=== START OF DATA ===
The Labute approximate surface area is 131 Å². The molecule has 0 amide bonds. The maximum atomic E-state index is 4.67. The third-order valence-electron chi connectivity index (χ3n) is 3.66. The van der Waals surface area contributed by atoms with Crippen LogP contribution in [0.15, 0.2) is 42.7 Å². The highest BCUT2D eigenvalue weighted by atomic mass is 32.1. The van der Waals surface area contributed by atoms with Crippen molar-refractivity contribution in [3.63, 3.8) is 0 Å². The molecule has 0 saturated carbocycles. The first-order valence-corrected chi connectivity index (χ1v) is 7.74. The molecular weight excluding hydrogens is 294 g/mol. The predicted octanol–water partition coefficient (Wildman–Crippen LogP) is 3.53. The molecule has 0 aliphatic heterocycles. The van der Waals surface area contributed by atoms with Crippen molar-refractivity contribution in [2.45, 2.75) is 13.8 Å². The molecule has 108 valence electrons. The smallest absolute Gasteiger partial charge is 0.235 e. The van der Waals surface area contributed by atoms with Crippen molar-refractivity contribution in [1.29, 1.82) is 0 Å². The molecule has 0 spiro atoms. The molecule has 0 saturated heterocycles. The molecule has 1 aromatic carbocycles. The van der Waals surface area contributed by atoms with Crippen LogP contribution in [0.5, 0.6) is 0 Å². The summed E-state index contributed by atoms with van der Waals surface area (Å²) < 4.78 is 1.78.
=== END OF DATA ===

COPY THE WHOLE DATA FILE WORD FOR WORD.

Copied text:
The Labute approximate surface area is 131 Å². The molecule has 0 amide bonds. The maximum atomic E-state index is 4.67. The third-order valence-electron chi connectivity index (χ3n) is 3.66. The van der Waals surface area contributed by atoms with Crippen LogP contribution in [0.15, 0.2) is 42.7 Å². The highest BCUT2D eigenvalue weighted by atomic mass is 32.1. The van der Waals surface area contributed by atoms with Crippen molar-refractivity contribution in [3.63, 3.8) is 0 Å². The molecule has 0 saturated carbocycles. The first-order valence-corrected chi connectivity index (χ1v) is 7.74. The molecular weight excluding hydrogens is 294 g/mol. The predicted octanol–water partition coefficient (Wildman–Crippen LogP) is 3.53. The molecule has 0 aliphatic heterocycles. The van der Waals surface area contributed by atoms with Crippen molar-refractivity contribution in [2.45, 2.75) is 13.8 Å². The molecule has 108 valence electrons. The smallest absolute Gasteiger partial charge is 0.235 e. The van der Waals surface area contributed by atoms with Crippen molar-refractivity contribution in [1.29, 1.82) is 0 Å². The molecule has 0 spiro atoms. The molecule has 0 saturated heterocycles. The molecule has 1 aromatic carbocycles. The van der Waals surface area contributed by atoms with Crippen LogP contribution in [0.5, 0.6) is 0 Å². The summed E-state index contributed by atoms with van der Waals surface area (Å²) < 4.78 is 1.78.